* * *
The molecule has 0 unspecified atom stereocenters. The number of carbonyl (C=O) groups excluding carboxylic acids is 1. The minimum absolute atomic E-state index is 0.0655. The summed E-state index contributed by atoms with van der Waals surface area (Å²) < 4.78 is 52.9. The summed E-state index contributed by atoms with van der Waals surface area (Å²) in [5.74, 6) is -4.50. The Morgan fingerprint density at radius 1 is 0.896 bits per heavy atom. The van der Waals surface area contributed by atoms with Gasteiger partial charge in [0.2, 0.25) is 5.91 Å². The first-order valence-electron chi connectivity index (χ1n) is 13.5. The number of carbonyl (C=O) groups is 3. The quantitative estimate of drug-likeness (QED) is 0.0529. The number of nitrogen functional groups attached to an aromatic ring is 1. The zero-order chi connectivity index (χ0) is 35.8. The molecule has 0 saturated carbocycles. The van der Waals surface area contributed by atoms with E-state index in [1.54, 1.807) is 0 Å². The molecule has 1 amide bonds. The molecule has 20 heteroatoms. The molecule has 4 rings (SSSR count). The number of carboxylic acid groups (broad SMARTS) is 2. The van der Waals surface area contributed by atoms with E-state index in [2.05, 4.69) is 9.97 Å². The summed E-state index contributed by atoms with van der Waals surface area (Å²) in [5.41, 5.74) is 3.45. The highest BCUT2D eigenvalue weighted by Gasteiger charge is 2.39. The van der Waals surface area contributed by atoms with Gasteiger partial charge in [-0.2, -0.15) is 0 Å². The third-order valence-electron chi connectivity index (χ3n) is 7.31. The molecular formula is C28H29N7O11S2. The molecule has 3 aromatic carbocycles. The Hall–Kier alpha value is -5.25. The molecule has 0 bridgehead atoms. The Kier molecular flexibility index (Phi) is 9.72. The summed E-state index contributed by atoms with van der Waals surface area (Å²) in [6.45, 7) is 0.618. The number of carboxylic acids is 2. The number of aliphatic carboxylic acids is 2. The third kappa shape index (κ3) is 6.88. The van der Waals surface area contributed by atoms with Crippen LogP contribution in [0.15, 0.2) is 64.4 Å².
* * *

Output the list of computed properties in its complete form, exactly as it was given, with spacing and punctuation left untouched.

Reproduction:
The molecule has 0 unspecified atom stereocenters. The number of carbonyl (C=O) groups excluding carboxylic acids is 1. The minimum absolute atomic E-state index is 0.0655. The summed E-state index contributed by atoms with van der Waals surface area (Å²) < 4.78 is 52.9. The summed E-state index contributed by atoms with van der Waals surface area (Å²) in [5.74, 6) is -4.50. The Morgan fingerprint density at radius 1 is 0.896 bits per heavy atom. The van der Waals surface area contributed by atoms with Gasteiger partial charge in [0.2, 0.25) is 5.91 Å². The first-order valence-electron chi connectivity index (χ1n) is 13.5. The number of carbonyl (C=O) groups is 3. The quantitative estimate of drug-likeness (QED) is 0.0529. The number of nitrogen functional groups attached to an aromatic ring is 1. The zero-order chi connectivity index (χ0) is 35.8. The molecule has 0 saturated carbocycles. The van der Waals surface area contributed by atoms with E-state index in [1.54, 1.807) is 0 Å². The molecule has 1 amide bonds. The molecule has 20 heteroatoms. The molecule has 4 rings (SSSR count). The number of carboxylic acid groups (broad SMARTS) is 2. The van der Waals surface area contributed by atoms with E-state index in [2.05, 4.69) is 9.97 Å². The summed E-state index contributed by atoms with van der Waals surface area (Å²) in [5.41, 5.74) is 3.45. The highest BCUT2D eigenvalue weighted by Gasteiger charge is 2.39. The van der Waals surface area contributed by atoms with Gasteiger partial charge in [-0.2, -0.15) is 0 Å². The third-order valence-electron chi connectivity index (χ3n) is 7.31. The molecular formula is C28H29N7O11S2. The molecule has 3 aromatic carbocycles. The Hall–Kier alpha value is -5.25. The molecule has 0 bridgehead atoms. The Kier molecular flexibility index (Phi) is 9.72. The summed E-state index contributed by atoms with van der Waals surface area (Å²) in [6.45, 7) is 0.618. The number of carboxylic acids is 2. The number of aliphatic carboxylic acids is 2. The third kappa shape index (κ3) is 6.88. The van der Waals surface area contributed by atoms with Crippen LogP contribution in [0.15, 0.2) is 64.4 Å².